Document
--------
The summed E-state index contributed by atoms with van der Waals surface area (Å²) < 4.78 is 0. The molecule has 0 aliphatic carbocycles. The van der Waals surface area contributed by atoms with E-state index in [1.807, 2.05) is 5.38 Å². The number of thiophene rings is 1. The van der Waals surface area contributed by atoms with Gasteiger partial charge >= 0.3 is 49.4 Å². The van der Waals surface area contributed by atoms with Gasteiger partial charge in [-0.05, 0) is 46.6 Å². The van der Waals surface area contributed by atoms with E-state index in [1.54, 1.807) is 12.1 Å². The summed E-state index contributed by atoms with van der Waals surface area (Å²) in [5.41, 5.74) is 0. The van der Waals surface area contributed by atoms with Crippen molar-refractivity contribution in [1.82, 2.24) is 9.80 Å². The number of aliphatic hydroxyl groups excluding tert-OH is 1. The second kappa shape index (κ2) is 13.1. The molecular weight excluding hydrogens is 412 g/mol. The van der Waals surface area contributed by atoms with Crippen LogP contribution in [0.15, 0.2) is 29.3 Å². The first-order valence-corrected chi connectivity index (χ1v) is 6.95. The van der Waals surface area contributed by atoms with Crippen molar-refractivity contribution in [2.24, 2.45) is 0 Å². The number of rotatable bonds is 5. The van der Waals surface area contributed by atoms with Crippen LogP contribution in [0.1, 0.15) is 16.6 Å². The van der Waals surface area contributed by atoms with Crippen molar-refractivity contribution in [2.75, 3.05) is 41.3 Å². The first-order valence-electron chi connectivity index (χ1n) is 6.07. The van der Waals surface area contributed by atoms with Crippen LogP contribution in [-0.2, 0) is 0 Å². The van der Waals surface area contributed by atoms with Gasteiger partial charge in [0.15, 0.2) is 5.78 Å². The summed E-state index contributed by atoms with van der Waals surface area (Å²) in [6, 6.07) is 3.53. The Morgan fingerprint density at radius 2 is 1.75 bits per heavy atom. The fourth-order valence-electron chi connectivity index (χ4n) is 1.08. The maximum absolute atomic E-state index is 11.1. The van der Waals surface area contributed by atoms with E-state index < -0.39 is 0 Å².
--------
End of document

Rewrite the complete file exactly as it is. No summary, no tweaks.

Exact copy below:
The summed E-state index contributed by atoms with van der Waals surface area (Å²) < 4.78 is 0. The molecule has 0 aliphatic carbocycles. The van der Waals surface area contributed by atoms with E-state index in [1.807, 2.05) is 5.38 Å². The number of thiophene rings is 1. The van der Waals surface area contributed by atoms with Gasteiger partial charge >= 0.3 is 49.4 Å². The van der Waals surface area contributed by atoms with Gasteiger partial charge in [-0.05, 0) is 46.6 Å². The van der Waals surface area contributed by atoms with E-state index in [1.54, 1.807) is 12.1 Å². The summed E-state index contributed by atoms with van der Waals surface area (Å²) in [5.41, 5.74) is 0. The van der Waals surface area contributed by atoms with Crippen molar-refractivity contribution in [1.82, 2.24) is 9.80 Å². The number of aliphatic hydroxyl groups excluding tert-OH is 1. The second kappa shape index (κ2) is 13.1. The molecular weight excluding hydrogens is 412 g/mol. The van der Waals surface area contributed by atoms with Crippen LogP contribution in [0.15, 0.2) is 29.3 Å². The first-order valence-corrected chi connectivity index (χ1v) is 6.95. The van der Waals surface area contributed by atoms with Crippen molar-refractivity contribution in [2.24, 2.45) is 0 Å². The number of rotatable bonds is 5. The van der Waals surface area contributed by atoms with Crippen LogP contribution in [0.1, 0.15) is 16.6 Å². The van der Waals surface area contributed by atoms with Crippen molar-refractivity contribution in [2.75, 3.05) is 41.3 Å². The first-order valence-electron chi connectivity index (χ1n) is 6.07. The van der Waals surface area contributed by atoms with Crippen LogP contribution in [-0.2, 0) is 0 Å². The van der Waals surface area contributed by atoms with Gasteiger partial charge in [0.15, 0.2) is 5.78 Å². The summed E-state index contributed by atoms with van der Waals surface area (Å²) in [6, 6.07) is 3.53. The Morgan fingerprint density at radius 2 is 1.75 bits per heavy atom. The fourth-order valence-electron chi connectivity index (χ4n) is 1.08. The maximum absolute atomic E-state index is 11.1. The van der Waals surface area contributed by atoms with E-state index < -0.39 is 0 Å².